“…..these divisions and titles are arbitrary; the ‘song’ is in fact one long single unbroken piece of music best listened to in its entirety from beginning to end.”

For the sake of the review I am going to follow the band’s ‘arbitrary’ subdivisions….

You’re God and You let me down, My grief lies all within….

The opening to My Grief Lies All Within is almost revelatory, the keyboards waking you from a stupor before the rest of the band arrive with a cacophony of guitar heavy staccato notes. There then follows a more pensive section, thought provoking, before Joe’s immediately recognisable vocal takes up the tale. The track takes on a choral feel with the harmonies and organ like keyboards, the bass and drums delivering an even handed tempo. Emotive and stirring, Joe Cairney’s voice is the centrepiece around which everything is grounded. There seems a sadness deep at the core of this powerful song, a poignancy that pervades the melancholy guitar solo that runs out the track.

Playing with our hopes we bow to you, in helpless, hapless, hopeless despair….

There is a seamless segue into Infinite Wisdom which is a fast paced, almost frenetic two minutes of sceptical hell or no notion. An anger consumes the vocal and gives a slightly menacing feel to the whole track.

Spirit shines, Undiminished, Like a flower, Gentle, unbreakable….

This quite unique musical experience continues with Spirit Shines/Spirit, a slow burning build up leaving tendrils of warmth enveloping your very soul. There follows an uplifting, feel-good piece of music with a repeated vocal motif that just really ‘gets’ you emotionally and I feel the tears welling up, tears of joy and happiness, as if a great weight has been lifted from your shoulders. Joe’s vocal delivers empathy and succour in equal measure, his compassion and the delicate piano note lift you up and leave your very being re-born.

Tension…….tightening, Frightening……dread….

Uncertainty is the overwhelming mood that is imparted at the beginning of Can This Be Happening/Timeless, anxiety and concern leech from the song. The music is measured one minute and hectic and unsure the next. A maelstrom attacks your aural senses leaving you misdirected and momentary lost, all the moods and emotions imparted by the excellence of the musicians and conducted by Joe’s commanding, theatrical delivery.

We gather together in darkness, While endlessly waiting for answers…

The questions continue with In Darkness Let Me Dwell, we seek the answer to the eternal question of a greater being. A dominating bass line runs throughout this compelling track. Joe’s vocal is both questing and demanding. A profound, complex and intricate song and one that leaves more questions than answers….

Abstract

Destroyer of Angels, On the wind of your breath, you deal out disaster, Destruction and death.

A reverie of angelic voices opens I Call And Cry To Thee, leaving you somewhat in rapture, a timely pause to allow your soul and senses to catch up with you. A solemnity surrounds everything, a contemplative yet austere tone that is carelessly tossed aside by the compelling, hard-edged riff that overtakes everything, like a musical tsunami. Joe Cairney’s challenging vocal then takes over, still demanding of the heavenly entity, leaving a melancholia surrounding proceedings.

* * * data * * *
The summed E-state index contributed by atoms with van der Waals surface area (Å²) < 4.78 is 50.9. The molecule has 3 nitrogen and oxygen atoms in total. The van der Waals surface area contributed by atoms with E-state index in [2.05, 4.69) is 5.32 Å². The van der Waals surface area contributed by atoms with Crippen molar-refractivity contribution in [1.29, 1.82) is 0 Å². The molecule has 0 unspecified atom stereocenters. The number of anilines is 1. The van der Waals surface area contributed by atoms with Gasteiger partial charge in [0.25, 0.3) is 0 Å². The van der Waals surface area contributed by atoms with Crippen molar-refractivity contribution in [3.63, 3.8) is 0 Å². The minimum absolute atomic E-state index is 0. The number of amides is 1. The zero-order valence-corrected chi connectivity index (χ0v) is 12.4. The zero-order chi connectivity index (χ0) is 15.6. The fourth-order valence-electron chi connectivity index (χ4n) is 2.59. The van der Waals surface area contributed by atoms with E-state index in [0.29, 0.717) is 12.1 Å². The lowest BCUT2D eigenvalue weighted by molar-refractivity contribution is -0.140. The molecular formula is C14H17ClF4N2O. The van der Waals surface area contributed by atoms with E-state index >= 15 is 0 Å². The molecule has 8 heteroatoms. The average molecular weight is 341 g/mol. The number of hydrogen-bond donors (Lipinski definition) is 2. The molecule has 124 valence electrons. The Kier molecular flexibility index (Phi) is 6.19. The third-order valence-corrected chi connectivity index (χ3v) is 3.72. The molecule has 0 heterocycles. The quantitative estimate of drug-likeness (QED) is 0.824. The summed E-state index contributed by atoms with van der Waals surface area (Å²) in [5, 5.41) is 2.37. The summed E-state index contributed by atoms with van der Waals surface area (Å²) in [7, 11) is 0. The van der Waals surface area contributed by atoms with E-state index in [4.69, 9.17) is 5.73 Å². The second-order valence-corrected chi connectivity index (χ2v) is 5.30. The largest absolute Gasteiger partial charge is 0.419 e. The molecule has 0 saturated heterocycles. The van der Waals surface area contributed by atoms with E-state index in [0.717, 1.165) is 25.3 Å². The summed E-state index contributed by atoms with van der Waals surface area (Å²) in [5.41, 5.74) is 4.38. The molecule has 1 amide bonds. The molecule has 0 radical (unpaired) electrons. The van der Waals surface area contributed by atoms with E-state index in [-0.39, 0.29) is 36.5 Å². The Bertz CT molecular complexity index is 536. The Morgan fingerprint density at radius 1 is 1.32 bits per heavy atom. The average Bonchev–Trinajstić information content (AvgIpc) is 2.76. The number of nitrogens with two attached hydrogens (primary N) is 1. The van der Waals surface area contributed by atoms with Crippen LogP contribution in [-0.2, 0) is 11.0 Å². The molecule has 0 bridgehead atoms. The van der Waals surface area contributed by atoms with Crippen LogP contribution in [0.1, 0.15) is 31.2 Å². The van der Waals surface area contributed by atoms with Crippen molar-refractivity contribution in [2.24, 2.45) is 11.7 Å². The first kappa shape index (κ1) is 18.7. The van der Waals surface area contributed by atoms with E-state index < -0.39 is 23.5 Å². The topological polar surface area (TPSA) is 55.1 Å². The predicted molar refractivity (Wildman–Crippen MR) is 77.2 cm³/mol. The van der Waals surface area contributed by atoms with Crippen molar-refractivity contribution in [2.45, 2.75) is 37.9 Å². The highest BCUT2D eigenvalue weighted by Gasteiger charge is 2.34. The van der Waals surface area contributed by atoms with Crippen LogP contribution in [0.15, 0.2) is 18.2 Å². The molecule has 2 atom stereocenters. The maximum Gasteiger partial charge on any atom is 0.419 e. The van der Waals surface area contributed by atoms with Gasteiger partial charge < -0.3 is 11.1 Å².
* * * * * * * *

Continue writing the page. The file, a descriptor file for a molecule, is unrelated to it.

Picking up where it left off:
Set your spirit free….

A calm reflectiveness descends as Set Your Spirit Free/Goodbye My Love Until We Meet Again begins. An ethereal, wistful instrumental that plucks at the heart strings with a feeling of letting go, a finality of slightly sorrowful bereavement.

Spirit shines, like a flower, Gentle, unbreakable.

A very moving introduction, fateful and momentous holds your attention as Ascension/Et Resurrexit/Auferstehen – Arise In Love Sublime, Arise – Spirit builds into something utterly sublime, The organ note from the keyboards transfixes you with its celestial grace and then Joe repeats the refrain from Spirit Shines, inspirational and incredibly moving. A spiritual and refined experience that fills your heart with love and compassion.

Rise again, oh rise again in everlasting love…..

Another perfect transition and Into The Light continues the uplifting atmosphere. The transition from despair, grief and loss to hope and joy is nearly complete. The vocals lead us with the realisation that we shouldn’t question the greater powers, where there is death, there will always be love and happiness, our is not to reason why. The joyous music is an outpouring of both grief and delight and lifts up your soul to greater heights.

The Time and distance disappear, beyond the rooftops twilight urban glow..

The final segment of this epic journey is Above The Hills and is as full of hope and longing as the earlier tracks were of anguish and despondency. Joe’s mercurial voice leads the whole band in a jubilant celebration of life and of death. A nostalgic note creeps into his voice, a hint of sadness but with a thoughtful edge. The culmination of an eventful journey though life, love, despair and happiness, that these superb musicians can impart this whole gamut of emotions through their music is testament to their songwriting skill and musicianship.

Aubitt

Part 2 ‘Epilogue

This Is How It Has To Be is a brilliant instrumental where the skills of the musicians come to the fore. The drums and bass provide the backbone on which the rest of the instruments can rely. A demonstrative guitar guides you through the rest of the track, ably abetted by the delightful keyboards. A reflective musical trip that really gets you thinking, the change into a Mike Oldfield style second half is clever and gives the song a second lease of life. A livelier, shanty style that really gets your foot tapping, quite ingenious.

The closing track on this particular copy is the Spirit (single) and it is a worthy addition to the album bringing back all sorts of emotions as you hear Joe singing that fantastic refrain once more, a quite sublime song with a superb guitar solo.